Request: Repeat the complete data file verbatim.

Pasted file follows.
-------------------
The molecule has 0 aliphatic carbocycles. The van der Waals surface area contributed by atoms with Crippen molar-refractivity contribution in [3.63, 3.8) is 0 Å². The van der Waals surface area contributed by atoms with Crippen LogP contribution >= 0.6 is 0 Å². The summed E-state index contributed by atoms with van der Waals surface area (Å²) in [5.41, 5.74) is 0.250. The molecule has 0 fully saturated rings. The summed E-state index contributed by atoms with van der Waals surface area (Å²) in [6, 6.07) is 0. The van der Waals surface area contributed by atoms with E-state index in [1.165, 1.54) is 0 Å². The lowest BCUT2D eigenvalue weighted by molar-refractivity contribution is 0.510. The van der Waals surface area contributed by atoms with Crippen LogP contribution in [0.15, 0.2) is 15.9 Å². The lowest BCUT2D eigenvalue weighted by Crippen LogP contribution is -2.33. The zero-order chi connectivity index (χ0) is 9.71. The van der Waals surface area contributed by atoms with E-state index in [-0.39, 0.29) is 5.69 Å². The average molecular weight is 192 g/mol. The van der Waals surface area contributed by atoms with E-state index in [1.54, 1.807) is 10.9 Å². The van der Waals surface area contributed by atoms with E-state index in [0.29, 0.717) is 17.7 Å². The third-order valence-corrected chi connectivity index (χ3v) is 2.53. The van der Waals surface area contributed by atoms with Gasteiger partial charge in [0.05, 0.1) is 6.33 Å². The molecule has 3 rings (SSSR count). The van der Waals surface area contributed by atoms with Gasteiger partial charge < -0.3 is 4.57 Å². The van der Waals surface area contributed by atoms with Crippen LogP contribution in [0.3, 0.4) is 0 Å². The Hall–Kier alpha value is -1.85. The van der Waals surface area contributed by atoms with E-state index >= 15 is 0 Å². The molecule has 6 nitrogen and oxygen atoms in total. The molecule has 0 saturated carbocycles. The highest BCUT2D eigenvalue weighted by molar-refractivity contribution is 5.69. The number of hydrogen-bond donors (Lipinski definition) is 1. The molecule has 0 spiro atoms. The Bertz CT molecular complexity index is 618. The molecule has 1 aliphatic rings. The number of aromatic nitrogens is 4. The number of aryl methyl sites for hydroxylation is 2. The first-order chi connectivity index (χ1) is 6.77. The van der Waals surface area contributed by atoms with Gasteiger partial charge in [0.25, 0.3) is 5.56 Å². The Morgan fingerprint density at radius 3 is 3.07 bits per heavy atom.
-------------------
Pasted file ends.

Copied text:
The molecule has 0 aliphatic carbocycles. The van der Waals surface area contributed by atoms with Crippen molar-refractivity contribution in [3.63, 3.8) is 0 Å². The van der Waals surface area contributed by atoms with Crippen LogP contribution >= 0.6 is 0 Å². The summed E-state index contributed by atoms with van der Waals surface area (Å²) in [5.41, 5.74) is 0.250. The molecule has 0 fully saturated rings. The summed E-state index contributed by atoms with van der Waals surface area (Å²) in [6, 6.07) is 0. The van der Waals surface area contributed by atoms with E-state index in [1.165, 1.54) is 0 Å². The lowest BCUT2D eigenvalue weighted by molar-refractivity contribution is 0.510. The van der Waals surface area contributed by atoms with Crippen LogP contribution in [0.15, 0.2) is 15.9 Å². The lowest BCUT2D eigenvalue weighted by Crippen LogP contribution is -2.33. The zero-order chi connectivity index (χ0) is 9.71. The van der Waals surface area contributed by atoms with E-state index in [-0.39, 0.29) is 5.69 Å². The average molecular weight is 192 g/mol. The van der Waals surface area contributed by atoms with E-state index in [1.54, 1.807) is 10.9 Å². The van der Waals surface area contributed by atoms with E-state index in [0.29, 0.717) is 17.7 Å². The third-order valence-corrected chi connectivity index (χ3v) is 2.53. The van der Waals surface area contributed by atoms with Gasteiger partial charge in [0.05, 0.1) is 6.33 Å². The molecule has 3 rings (SSSR count). The van der Waals surface area contributed by atoms with Gasteiger partial charge < -0.3 is 4.57 Å². The van der Waals surface area contributed by atoms with Crippen LogP contribution in [0.3, 0.4) is 0 Å². The Hall–Kier alpha value is -1.85. The van der Waals surface area contributed by atoms with E-state index >= 15 is 0 Å². The molecule has 6 nitrogen and oxygen atoms in total. The molecule has 0 saturated carbocycles. The highest BCUT2D eigenvalue weighted by molar-refractivity contribution is 5.69. The number of hydrogen-bond donors (Lipinski definition) is 1. The molecule has 0 spiro atoms. The Bertz CT molecular complexity index is 618. The molecule has 1 aliphatic rings. The number of aromatic nitrogens is 4. The number of aryl methyl sites for hydroxylation is 2. The first-order chi connectivity index (χ1) is 6.77. The van der Waals surface area contributed by atoms with Gasteiger partial charge in [0.25, 0.3) is 5.56 Å². The Morgan fingerprint density at radius 3 is 3.07 bits per heavy atom.